|Roussel:||Trio, Op. 40 (1930)|
|Gabriel Fauré:||Piano Quartet in C Minor, Op. 15|
|Messiaen:||Quartet for the End of Time (1941)|
Stephanie Jutt, flute
Young-Nam Kim, violin
Sally Chisholm, viola
Parry Karp, cello
Diana Haskell, clarinet
Jeffrey Sykes, piano
If they allowed themselves to be put off by the whimsy of the name Bach Dancing and Dynamite Society, people would be missing a Very Good Thing, because this chamber-music group comprises top-flight performers and presents completely wonderful concerts. Monday evening at the Isthmus Playhouse, the BDDS held us spellbound with a very serious program of works by Roussel, Fauré and Messiaen.
Flutist Stephanie Jutt, violist Sally Chisholm, and cellist Parry Karp opened the program with Roussel's Trio, Op. 40 (1930). Though certainly tinged with a fair measure of the Gallic wit typical of Roussel, the Trio is an especially serious piece, balancing the lyricism of long, delicate flute lines against the full range of string color in its exquisite slow movement. In the quick movements, brilliant passage-work -- very demanding to play -- does not obscure the essentially lyrical aspects embedded in its rhythmic complexity. As for the playing, I'm out of superlatives before I even start: it was just plain fabulous, and it only got better.
To call the Fauré Piano Quartet in C Minor, Op. 15 (1876) a hard piece would be a sizable understatement. It is simply fiendishly difficult, though pianist Jeffrey Sykes and violinist Young-Nam Kim, who joined Chisholm and Karp, didn't seem that taxed by its demands, even in the swirling Scherzo (allegro vivo) and very fleet finale (allegro molto). The work, as Sykes pointed out, was conceived as an antidote to the convoluted aesthetic of Wagner, then casting its pall over European music. This accounts for a certain amiability in its opening movement (allegro molto moderato) without forswearing great seriousness in its extended slow movement (adagio). This was my first hearing of violinist Kim, and I came away hoping he's a permanent rather than a temporary fixture of our local musical scene. Good as he was, it would not be accurate to single him out, for the performance achieved chamber music's most elusive goal: unity among equal partners.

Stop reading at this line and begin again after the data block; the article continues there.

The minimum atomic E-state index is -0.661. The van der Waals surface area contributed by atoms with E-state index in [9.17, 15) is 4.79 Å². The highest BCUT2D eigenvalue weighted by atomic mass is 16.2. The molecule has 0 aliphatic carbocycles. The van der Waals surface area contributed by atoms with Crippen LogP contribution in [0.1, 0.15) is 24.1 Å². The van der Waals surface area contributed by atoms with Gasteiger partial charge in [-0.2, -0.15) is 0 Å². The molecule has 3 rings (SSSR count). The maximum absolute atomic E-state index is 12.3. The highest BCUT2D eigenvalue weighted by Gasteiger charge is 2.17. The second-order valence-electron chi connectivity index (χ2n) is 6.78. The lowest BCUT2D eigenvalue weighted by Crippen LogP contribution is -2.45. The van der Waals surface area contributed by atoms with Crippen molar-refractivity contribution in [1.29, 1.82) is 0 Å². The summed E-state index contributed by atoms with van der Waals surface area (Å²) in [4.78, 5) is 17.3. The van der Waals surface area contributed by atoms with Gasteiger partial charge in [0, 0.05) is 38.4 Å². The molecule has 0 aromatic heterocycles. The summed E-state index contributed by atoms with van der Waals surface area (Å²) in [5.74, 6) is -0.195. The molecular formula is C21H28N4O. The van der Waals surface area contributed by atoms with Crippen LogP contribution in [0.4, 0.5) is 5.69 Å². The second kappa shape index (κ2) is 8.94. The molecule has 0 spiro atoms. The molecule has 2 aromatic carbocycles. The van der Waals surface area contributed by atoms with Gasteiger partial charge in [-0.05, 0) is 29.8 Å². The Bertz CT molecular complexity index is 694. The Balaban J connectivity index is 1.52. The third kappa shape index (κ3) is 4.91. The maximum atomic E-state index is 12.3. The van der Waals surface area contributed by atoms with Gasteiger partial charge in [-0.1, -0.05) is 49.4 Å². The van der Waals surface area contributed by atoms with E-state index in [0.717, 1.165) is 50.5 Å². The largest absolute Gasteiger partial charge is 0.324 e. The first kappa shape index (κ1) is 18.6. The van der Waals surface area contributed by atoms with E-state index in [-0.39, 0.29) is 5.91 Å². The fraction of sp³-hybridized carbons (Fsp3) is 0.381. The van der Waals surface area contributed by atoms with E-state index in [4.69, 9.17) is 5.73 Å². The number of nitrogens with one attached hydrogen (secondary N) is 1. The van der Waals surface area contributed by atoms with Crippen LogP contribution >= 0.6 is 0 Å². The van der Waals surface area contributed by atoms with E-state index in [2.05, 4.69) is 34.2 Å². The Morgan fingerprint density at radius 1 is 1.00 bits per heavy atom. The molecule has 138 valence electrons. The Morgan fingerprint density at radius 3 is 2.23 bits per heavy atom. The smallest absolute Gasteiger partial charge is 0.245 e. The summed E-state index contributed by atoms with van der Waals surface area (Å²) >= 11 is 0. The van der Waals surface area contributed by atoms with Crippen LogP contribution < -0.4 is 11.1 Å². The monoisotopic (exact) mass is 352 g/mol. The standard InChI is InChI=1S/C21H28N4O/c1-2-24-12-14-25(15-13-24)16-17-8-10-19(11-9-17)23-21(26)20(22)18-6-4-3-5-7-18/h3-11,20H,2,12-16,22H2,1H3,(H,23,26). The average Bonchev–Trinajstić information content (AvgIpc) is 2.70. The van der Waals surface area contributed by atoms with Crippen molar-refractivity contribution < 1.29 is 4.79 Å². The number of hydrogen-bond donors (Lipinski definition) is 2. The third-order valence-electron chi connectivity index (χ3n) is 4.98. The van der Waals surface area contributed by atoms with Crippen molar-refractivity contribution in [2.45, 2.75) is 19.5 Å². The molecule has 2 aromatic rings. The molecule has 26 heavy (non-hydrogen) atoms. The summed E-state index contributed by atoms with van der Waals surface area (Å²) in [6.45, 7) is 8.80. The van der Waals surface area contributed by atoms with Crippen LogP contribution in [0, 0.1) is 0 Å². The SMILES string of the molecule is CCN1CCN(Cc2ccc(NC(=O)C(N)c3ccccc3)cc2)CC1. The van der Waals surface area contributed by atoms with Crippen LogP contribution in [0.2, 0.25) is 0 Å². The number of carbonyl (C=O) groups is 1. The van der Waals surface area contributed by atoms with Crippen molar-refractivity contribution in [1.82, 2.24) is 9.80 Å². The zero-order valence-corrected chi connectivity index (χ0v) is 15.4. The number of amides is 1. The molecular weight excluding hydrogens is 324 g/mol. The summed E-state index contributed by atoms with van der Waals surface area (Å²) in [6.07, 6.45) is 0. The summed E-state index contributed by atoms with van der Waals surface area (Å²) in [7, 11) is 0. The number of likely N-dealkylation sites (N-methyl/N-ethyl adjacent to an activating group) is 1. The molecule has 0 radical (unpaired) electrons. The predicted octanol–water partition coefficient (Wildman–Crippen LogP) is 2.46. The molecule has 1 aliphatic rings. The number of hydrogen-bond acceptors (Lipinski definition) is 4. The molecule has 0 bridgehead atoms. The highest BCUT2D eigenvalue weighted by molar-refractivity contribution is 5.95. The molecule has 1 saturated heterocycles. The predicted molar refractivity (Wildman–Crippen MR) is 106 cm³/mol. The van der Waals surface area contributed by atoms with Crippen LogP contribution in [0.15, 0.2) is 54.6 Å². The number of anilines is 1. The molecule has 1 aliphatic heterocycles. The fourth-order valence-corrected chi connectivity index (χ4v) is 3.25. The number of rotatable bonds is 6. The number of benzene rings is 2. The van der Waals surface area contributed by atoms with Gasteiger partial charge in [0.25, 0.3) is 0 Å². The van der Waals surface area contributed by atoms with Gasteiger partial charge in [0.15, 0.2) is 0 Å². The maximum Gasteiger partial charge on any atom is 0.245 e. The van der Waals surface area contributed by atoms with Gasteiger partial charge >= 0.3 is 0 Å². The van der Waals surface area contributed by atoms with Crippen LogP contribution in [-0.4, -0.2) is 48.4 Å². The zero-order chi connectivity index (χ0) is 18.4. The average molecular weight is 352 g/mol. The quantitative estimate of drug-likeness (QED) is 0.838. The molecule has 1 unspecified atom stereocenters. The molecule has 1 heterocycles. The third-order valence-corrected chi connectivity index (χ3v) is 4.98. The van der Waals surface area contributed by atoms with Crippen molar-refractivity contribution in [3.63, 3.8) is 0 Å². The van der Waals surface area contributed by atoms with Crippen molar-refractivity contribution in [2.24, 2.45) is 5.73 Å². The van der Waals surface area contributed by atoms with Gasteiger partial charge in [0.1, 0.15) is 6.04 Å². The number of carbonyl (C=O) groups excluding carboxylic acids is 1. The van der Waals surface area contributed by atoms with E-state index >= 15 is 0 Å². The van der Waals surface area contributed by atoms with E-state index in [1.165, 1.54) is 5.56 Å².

After the interval came Messiaen's Quartet for the End of Time (1941). Written under the most improbable conditions in a Nazi POW camp, this hour-long, eight-movement work encompasses the composer's typical imagery (nature and religion) in a musical texture of great variety. The performance was as passionate as can be imagined, which is to say it was overwhelming. Together with clarinetist Diana Haskell, Kim, Karp and Sykes somehow went beyond the limits of mere mortality. Linda Clauder read various texts before each of the movements, though I think this idea -- not part of the original conception -- didn't really add anything to the music itself and should be dispensed with on future occasions.
Though I don't suppose anything can be done about it, the Isthmus Playhouse is not a suitably reverberant place, which takes a noticeable acoustic toll off the top of performances as brilliant as these. But the very intimate contact with the music it affords a small audience is well worth the sacrifice. In no other venue I've been in the last dozen years has the audience been as still and attentive as it was at this event. To reiterate an earlier point, quality commands attention, and this event proved it. In a word: it was a magnificent concert. Thank you, all, and more -- much more -- please!
Isthmus, July, 1993
Copyright 1993 Jess Anderson